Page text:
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Soil Science Society of America Journal Abstract -

Aerenchyma Formation and Methane and Oxygen Exchange in Rice


This article in SSSAJ

  1. Vol. 57 No. 2, p. 386-391
    Received: May 28, 1992

    * Corresponding author(s):
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  1. H. K. Kludze ,
  2. R. D. DeLaune and
  3. W. H. Patrick Jr.
  1. Wetland Biogeochemistry Institute, Louisiana State Univ., Baton Rouge LA 70803-7511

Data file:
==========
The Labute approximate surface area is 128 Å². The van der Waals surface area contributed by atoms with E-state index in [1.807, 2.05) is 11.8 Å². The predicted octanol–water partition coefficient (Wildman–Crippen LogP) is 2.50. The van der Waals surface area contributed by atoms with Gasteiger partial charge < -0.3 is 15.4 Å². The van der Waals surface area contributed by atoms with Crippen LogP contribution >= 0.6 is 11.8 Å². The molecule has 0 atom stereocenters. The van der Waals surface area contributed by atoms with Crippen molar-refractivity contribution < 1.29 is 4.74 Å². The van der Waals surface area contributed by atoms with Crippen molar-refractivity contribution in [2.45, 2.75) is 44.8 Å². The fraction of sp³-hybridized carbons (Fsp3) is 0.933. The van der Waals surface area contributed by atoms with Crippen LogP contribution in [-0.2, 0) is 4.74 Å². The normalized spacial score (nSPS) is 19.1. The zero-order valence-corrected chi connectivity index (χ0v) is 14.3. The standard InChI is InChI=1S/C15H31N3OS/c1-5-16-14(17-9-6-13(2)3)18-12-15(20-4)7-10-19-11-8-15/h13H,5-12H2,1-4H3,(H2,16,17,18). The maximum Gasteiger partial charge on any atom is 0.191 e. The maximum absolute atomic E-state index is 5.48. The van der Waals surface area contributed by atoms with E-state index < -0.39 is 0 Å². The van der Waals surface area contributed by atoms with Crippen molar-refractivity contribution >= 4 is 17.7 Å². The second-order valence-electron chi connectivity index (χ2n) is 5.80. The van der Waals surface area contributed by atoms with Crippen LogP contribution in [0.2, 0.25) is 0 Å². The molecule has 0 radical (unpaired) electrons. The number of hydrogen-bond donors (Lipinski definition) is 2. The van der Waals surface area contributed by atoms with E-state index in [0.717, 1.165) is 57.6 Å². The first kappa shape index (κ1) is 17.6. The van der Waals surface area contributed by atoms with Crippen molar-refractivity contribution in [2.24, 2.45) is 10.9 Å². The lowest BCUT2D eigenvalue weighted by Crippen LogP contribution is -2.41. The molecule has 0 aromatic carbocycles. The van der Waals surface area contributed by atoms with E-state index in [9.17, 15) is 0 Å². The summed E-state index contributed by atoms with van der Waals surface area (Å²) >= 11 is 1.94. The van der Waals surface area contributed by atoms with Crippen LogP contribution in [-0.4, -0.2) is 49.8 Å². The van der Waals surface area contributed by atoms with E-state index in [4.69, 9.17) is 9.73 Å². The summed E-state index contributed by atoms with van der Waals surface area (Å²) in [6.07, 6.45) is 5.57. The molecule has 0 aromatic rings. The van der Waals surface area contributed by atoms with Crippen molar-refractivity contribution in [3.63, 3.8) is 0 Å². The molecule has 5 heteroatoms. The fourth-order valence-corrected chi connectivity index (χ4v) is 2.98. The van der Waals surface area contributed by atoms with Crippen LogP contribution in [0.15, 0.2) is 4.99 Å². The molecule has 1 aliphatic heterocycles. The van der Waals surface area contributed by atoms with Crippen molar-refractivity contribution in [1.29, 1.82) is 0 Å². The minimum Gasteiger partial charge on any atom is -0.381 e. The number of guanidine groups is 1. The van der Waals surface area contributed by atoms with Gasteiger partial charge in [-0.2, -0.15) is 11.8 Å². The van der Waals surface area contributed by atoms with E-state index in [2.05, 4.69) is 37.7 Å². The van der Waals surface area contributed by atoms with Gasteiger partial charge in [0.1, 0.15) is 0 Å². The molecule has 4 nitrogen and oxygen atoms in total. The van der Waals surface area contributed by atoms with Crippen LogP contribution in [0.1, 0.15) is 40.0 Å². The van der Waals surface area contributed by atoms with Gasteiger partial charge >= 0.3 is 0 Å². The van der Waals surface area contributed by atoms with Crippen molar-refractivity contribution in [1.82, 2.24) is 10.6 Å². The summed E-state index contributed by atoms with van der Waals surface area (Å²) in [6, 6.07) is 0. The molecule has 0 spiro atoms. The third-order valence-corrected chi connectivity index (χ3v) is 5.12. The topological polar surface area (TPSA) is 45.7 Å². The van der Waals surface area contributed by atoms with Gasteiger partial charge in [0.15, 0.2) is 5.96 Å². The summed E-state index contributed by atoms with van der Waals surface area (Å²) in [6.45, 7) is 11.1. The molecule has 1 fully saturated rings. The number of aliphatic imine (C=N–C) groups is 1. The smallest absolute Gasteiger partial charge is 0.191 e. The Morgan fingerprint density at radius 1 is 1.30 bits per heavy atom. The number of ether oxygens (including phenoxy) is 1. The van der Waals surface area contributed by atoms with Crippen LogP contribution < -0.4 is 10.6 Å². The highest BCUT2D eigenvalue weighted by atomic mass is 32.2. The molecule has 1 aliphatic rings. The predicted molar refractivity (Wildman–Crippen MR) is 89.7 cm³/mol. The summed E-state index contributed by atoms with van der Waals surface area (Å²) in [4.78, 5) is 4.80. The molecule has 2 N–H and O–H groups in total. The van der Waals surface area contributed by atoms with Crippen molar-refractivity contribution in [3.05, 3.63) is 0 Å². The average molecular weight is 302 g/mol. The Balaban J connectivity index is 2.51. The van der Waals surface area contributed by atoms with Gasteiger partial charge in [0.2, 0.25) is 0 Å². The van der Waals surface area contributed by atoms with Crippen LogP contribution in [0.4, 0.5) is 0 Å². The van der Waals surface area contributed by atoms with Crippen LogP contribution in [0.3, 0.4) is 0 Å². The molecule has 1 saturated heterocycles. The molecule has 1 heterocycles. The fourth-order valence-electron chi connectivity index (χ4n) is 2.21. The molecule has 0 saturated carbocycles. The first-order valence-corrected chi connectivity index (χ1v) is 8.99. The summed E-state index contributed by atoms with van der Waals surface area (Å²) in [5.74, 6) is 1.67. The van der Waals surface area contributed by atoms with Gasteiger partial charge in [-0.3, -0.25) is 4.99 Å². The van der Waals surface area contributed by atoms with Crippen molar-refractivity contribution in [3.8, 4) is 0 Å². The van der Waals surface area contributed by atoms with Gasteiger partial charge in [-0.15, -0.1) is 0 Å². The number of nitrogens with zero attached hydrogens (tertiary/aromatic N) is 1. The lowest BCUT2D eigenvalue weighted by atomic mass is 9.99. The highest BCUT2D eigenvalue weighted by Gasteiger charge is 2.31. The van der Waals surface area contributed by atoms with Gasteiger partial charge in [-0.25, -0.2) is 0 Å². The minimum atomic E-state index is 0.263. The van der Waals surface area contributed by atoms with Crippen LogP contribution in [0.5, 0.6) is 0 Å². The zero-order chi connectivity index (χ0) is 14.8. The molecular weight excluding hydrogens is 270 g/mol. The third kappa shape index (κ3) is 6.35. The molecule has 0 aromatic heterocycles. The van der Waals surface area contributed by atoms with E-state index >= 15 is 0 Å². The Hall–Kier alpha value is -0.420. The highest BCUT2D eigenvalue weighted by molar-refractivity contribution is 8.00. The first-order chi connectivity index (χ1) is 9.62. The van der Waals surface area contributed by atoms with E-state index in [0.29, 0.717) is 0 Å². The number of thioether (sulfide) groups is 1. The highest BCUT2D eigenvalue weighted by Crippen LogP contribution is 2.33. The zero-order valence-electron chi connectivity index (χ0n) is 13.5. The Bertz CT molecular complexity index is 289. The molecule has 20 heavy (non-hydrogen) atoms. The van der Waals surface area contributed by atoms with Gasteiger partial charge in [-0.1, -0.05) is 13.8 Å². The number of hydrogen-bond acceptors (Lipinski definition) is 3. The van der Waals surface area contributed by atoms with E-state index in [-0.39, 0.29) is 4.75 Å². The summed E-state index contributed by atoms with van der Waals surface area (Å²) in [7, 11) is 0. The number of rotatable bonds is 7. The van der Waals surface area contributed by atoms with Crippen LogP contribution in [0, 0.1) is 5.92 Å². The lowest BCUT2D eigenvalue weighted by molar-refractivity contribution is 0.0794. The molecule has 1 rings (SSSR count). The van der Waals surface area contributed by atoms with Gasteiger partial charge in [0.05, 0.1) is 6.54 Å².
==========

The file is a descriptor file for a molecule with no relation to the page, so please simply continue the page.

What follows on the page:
Limited information exists on the direct link between the intensity of soil reduction or anaerobiosis and gas exchange in rice (Oryza sativa L.). A laboratory experiment was conducted to determine the extent to which specific levels of soil redox potential (Eh) could influence aerenchyma formation, O2 transport, and CH4 production and emission. Plants were grown in a Crowley silt loam (fine, montmorillonitic, thermic Typic Albaqualf) under controlled Eh values of 200, -200, and −300 mV. Radial O2 loss (ROL) from plant roots was estimated colorimetrically by using Ti3+-citrate solution, a reduced compound. Methane production and its emission increased with decrease in soil Eh; CH4 production increased 10-fold while its emission was enhanced 17-fold when soil Eh dropped from -200 to −300 mV. A positive relationship was established between the intensity of soil anaerobiosis and both aerenchyma formation and ROL. Root and shoot dry weights and root length decreased with decrease in soil Eh. Results of this study demonstrate that soil Eh influences net CH4 flux from rice in two ways: (i) it directly determines the amount and rate of CH4 production in the soil, and (ii) it initiates morphological and physiological changes in the rice plant that affect gas exchange between the soil and the atmosphere. Although the results may not necessarily reflect actual conditions in the field, they provide a theoretical basis for understanding the influence of soil Eh on rice growth, CH4 production, and gas exchange.

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